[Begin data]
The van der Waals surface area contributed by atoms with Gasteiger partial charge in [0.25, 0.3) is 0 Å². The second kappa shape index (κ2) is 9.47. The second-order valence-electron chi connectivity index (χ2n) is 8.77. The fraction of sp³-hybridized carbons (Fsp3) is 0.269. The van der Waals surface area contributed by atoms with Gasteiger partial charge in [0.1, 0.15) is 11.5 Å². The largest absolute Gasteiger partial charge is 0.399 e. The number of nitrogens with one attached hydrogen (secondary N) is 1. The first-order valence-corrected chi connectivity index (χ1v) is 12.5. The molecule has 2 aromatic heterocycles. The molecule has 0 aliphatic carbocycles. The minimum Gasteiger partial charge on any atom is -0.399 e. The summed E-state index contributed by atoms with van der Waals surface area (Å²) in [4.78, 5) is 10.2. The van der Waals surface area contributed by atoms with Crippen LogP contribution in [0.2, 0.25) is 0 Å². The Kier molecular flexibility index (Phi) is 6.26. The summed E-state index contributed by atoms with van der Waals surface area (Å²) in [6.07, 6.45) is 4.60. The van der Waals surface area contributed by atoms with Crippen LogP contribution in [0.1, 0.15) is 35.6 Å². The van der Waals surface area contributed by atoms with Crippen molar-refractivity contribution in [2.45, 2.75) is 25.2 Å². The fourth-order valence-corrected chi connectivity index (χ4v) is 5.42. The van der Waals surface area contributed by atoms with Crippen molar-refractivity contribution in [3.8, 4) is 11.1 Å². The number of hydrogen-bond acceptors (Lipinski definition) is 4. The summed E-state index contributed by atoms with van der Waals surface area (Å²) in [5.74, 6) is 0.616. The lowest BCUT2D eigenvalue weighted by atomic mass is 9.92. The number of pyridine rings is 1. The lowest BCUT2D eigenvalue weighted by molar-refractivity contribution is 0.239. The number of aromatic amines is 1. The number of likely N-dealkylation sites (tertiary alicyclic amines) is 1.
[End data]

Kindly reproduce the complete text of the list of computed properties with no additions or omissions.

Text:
The van der Waals surface area contributed by atoms with Gasteiger partial charge in [0.25, 0.3) is 0 Å². The second kappa shape index (κ2) is 9.47. The second-order valence-electron chi connectivity index (χ2n) is 8.77. The fraction of sp³-hybridized carbons (Fsp3) is 0.269. The van der Waals surface area contributed by atoms with Gasteiger partial charge in [0.1, 0.15) is 11.5 Å². The largest absolute Gasteiger partial charge is 0.399 e. The number of nitrogens with one attached hydrogen (secondary N) is 1. The first-order valence-corrected chi connectivity index (χ1v) is 12.5. The molecule has 2 aromatic heterocycles. The molecule has 0 aliphatic carbocycles. The minimum Gasteiger partial charge on any atom is -0.399 e. The summed E-state index contributed by atoms with van der Waals surface area (Å²) in [4.78, 5) is 10.2. The van der Waals surface area contributed by atoms with Crippen LogP contribution in [0.2, 0.25) is 0 Å². The Kier molecular flexibility index (Phi) is 6.26. The summed E-state index contributed by atoms with van der Waals surface area (Å²) in [6.07, 6.45) is 4.60. The van der Waals surface area contributed by atoms with Crippen LogP contribution in [0.1, 0.15) is 35.6 Å². The van der Waals surface area contributed by atoms with Crippen molar-refractivity contribution in [2.45, 2.75) is 25.2 Å². The fourth-order valence-corrected chi connectivity index (χ4v) is 5.42. The van der Waals surface area contributed by atoms with Crippen molar-refractivity contribution in [3.8, 4) is 11.1 Å². The number of hydrogen-bond acceptors (Lipinski definition) is 4. The summed E-state index contributed by atoms with van der Waals surface area (Å²) in [5.74, 6) is 0.616. The lowest BCUT2D eigenvalue weighted by atomic mass is 9.92. The number of pyridine rings is 1. The lowest BCUT2D eigenvalue weighted by molar-refractivity contribution is 0.239. The number of aromatic amines is 1. The number of likely N-dealkylation sites (tertiary alicyclic amines) is 1.